I've long gotten the impression that Dexter has a senior writer or two with a lot of clout but no fresh ideas. They churn out the hackwork, and generally drag the show down to the lowest common denominator. However, the writing staff also includes at least one or two people with good ideas but little influence. They manage to slip some quality material past the guards here and there, but mostly get quashed. If those fresher voices had been louder,  the show could have been great.

They're three episodes into the final season, and I'm glad it's ending. I want to ride the show out to the end at this point, but I wish they were only doing six episodes. Everyone involved seems to be phoning it in this year.

This season seems like a Greatest Hits compilation, only in Dexter's case they're revisiting the worst aspects of the series. Deb being whiny, ineffectual, and so annoying that I spend every episode hoping someone - anyone - will kill her? Check. A serial killer expert shows up and makes Dexter nervous? Check. New character has extensive but never-before-hinted-at ties to Dexter's past? Check. Painfully bad dialogue, especially in Hall's narration? Check. Misuse of technical terminology by characters who are supposed to be experts and therefore know better (there's a difference between "psychopath" and "sociopath", and every time Vogel opens her mouth she proves she doesn't know it)? Check, Check, a thousand times Check.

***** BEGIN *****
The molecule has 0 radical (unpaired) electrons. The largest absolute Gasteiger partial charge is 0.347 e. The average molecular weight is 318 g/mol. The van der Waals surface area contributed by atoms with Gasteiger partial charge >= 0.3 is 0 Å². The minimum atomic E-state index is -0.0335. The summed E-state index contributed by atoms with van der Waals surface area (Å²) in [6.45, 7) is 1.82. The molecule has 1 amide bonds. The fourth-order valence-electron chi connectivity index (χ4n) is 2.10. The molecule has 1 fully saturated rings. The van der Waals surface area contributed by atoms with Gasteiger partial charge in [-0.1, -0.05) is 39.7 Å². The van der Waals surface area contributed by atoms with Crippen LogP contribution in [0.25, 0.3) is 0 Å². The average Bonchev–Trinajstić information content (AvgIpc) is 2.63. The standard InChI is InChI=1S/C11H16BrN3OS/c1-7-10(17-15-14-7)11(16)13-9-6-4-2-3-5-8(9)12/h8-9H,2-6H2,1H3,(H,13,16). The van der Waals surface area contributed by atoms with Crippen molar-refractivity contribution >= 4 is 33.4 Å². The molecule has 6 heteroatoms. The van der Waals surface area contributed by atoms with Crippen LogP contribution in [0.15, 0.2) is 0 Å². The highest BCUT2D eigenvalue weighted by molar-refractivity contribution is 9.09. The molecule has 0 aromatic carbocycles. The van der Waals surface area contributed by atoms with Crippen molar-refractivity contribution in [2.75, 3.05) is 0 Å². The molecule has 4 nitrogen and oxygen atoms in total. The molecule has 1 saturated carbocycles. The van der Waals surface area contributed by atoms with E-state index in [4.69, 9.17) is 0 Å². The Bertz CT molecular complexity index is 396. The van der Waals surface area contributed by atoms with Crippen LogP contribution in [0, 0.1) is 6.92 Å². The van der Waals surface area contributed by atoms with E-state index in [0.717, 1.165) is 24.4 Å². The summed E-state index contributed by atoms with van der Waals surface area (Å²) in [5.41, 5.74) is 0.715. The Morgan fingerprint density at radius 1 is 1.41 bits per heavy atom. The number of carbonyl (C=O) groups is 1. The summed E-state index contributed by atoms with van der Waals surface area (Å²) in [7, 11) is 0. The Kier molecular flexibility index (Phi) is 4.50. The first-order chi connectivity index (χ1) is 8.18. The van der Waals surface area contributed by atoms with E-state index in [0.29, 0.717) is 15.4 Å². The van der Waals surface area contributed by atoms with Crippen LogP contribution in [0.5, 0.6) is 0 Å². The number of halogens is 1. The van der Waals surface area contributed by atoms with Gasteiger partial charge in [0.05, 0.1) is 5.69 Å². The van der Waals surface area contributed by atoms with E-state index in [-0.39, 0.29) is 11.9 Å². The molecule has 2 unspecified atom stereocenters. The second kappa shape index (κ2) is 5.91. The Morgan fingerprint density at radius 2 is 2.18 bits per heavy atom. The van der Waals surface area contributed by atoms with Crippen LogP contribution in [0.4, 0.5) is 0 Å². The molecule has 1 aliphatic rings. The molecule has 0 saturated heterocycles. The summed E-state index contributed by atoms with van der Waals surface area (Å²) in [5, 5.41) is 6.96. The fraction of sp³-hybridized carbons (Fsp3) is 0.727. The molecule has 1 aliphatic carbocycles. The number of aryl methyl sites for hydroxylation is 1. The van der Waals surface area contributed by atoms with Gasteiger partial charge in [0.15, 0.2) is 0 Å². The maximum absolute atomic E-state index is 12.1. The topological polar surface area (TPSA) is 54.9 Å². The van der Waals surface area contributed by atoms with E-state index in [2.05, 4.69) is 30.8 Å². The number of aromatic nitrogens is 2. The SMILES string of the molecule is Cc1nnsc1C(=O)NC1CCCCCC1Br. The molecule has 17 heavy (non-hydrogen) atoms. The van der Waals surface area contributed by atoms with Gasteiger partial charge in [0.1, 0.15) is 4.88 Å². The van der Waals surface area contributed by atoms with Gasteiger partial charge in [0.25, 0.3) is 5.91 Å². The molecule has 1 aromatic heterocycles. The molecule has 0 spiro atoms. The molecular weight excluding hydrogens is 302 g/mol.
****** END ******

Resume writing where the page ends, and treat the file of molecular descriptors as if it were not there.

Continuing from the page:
Even the technical aspects of the show are getting lazy. Watch any scene with dialogue between two characters. Every time the camera angle switches, say from a front-angle two-shot to a shot over a character's shoulder, the actors' head positions jerk around wildly. They go from looking straight at one another to one looking down to either or both staring off into the distance with each new shot. Nobody involved could be bothered with little details like continuity between shots.

I can't imagine Bryan Cranston tolerating Breaking Bad sliding off a cliff this badly.